Honors, Distinctions, Awards


Our students represent a wide range of abilities and of attainments. Of those who enter the college as freshmen, only about one-third ever graduate. The reasons for this are many, but the two major ones are finances and scholastic standing. Not a few arc forced to discontinue before they have finished, be-cause of lack of money. A considerable number drop out because the more advanced studies are too difficult for them, and they do not pass the courses.

Those who succeed in living through the severe weeding out process represent, in general, men of persistence and of at least a fair amount of ability. To be graduated is an achievement.

But even among those who are successful in this respect, a wide difference in ability is to be  found. The men range from those merely rising to the minimum standards set, to those who accomplish a broad and serviceable education. They spread from doers to thinkers, from followers to leaders, from routine workers to scholars.

Honors Day has been established to recognize superior attainment, at any stage of the work. Each class, freshman to senior, in each college supplies its upper ten per cent to a list that is published as a University Honors List.  These individuals are announced at a special all-university convocation held about the first of May. Their parents are invited to be present on this impressive occasion.

Feeling that this recognition is very well deserved, we have agreed that the plan is to be continued. One of its limitations, however, is the very definite one that when the day is over, no official stamp of approval remains in possession of the student.

To emphasize the value of scholarship, the several colleges are now setting up somewhat different plans for selecting seniors who are distinguishing themselves above all others, for the purpose of conferring upon them their bachelors' degrees "WITH DISTINCTION.'' Only a few such in each college will lie chosen each year for this honor.

In the College of Engineering, the plan adopted rests primarily upon superior scholarship. The evidence of excellent grades and breadth of scholarship makes a man automatically eligible for consideration by our special committee. The actual recommendation is made by the faculty, while the award itself  comes with the degree, from the Board of Regents. The recipient will receive a diploma bearing the inscription "WITH DISTINCTION."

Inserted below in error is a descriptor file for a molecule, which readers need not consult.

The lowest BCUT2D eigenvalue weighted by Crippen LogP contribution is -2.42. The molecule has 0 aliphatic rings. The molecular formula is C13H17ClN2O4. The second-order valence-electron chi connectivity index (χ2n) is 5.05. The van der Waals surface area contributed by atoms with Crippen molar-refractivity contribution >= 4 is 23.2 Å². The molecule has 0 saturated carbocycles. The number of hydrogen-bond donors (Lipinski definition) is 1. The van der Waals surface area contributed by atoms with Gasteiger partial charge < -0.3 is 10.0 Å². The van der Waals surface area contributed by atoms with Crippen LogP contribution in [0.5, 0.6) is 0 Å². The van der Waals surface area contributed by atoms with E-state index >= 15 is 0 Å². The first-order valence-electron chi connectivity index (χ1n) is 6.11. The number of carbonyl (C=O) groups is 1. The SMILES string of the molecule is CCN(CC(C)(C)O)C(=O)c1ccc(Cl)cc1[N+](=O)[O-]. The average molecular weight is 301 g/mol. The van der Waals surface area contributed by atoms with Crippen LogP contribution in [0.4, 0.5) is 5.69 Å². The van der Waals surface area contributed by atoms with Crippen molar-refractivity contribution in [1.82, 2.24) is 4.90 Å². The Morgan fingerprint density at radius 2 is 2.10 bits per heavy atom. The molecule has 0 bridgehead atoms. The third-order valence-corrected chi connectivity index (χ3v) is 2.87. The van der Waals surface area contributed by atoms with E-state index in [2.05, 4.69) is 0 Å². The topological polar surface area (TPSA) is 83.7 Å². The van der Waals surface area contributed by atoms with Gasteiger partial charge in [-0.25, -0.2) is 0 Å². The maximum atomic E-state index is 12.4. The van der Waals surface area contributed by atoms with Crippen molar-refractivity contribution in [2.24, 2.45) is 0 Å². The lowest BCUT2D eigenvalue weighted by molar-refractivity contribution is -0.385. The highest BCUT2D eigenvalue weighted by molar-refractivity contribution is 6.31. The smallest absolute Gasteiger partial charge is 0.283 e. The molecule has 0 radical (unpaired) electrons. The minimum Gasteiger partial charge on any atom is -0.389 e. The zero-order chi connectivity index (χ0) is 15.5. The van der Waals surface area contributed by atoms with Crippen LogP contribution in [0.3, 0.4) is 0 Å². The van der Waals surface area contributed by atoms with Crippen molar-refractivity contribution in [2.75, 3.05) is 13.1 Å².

When very unusual merit is proven, the diploma will read "WITH HIGH DICTINCTION." This award may not be made every year, and the number of such is highly indeterminate,—perhaps one in two or three years. Upon the other hand. graduation with distinction is within the reach of some five or six per cent of the class.

Besides these recognitions, there are certain individual awards to engineering students, which should be noted.

To the sophomore engineer who, during the preceding year, as a freshman, has made the highest weighted average for the year, Sigma Tail presents a gold medal of beautiful design. This is an honor worthy of arousing the keenest competition among freshmen. It is to be regretted that the men of the class are scarcely aware of the offering, and generally the medal comes as a surprise to its recipient.

Hereafter regular staff members of the Blue Print who have done good work for the publication, will have an opportunity to receive awards of silver medals as described elsewhere in this magazine.  The first impressions of these medals are Just being received, and they too are very beautiful.   Their possessors will be proud of them.

It has been the custom of the Student Branch of The American Society of Civil Engineers to give a slide rule as a prize to the sophomore civil engineering student with the highest average grades for the freshman year. This gift is made in the fall.

Professor Mickey offers an annual prize of a handbook to the upperclass civil engineering student who has made the greatest increase in his scholastic standing, as calculated upon an equitable basis.

The Student Branch of the American Society of Agricultural Engineers annually awards a key to the agricultural engineer who is the most representative man among them.   Selection is made jointly by faculty and students.

The O. J. Fee trophy is a large shield, presented by Mr. Fee several years ago, upon which is inscribed the name of that senior engineer selected by his fellows as the most outstanding man of the class. The choice is made upon the foundational idea of Sigma Tau, namely, scholarship, practicality and sociability.

The W. M. Sawyer Scholarship provides an annual sum of $100, which is given to an engineering student chosen for this honor, bv the faculty and the dean.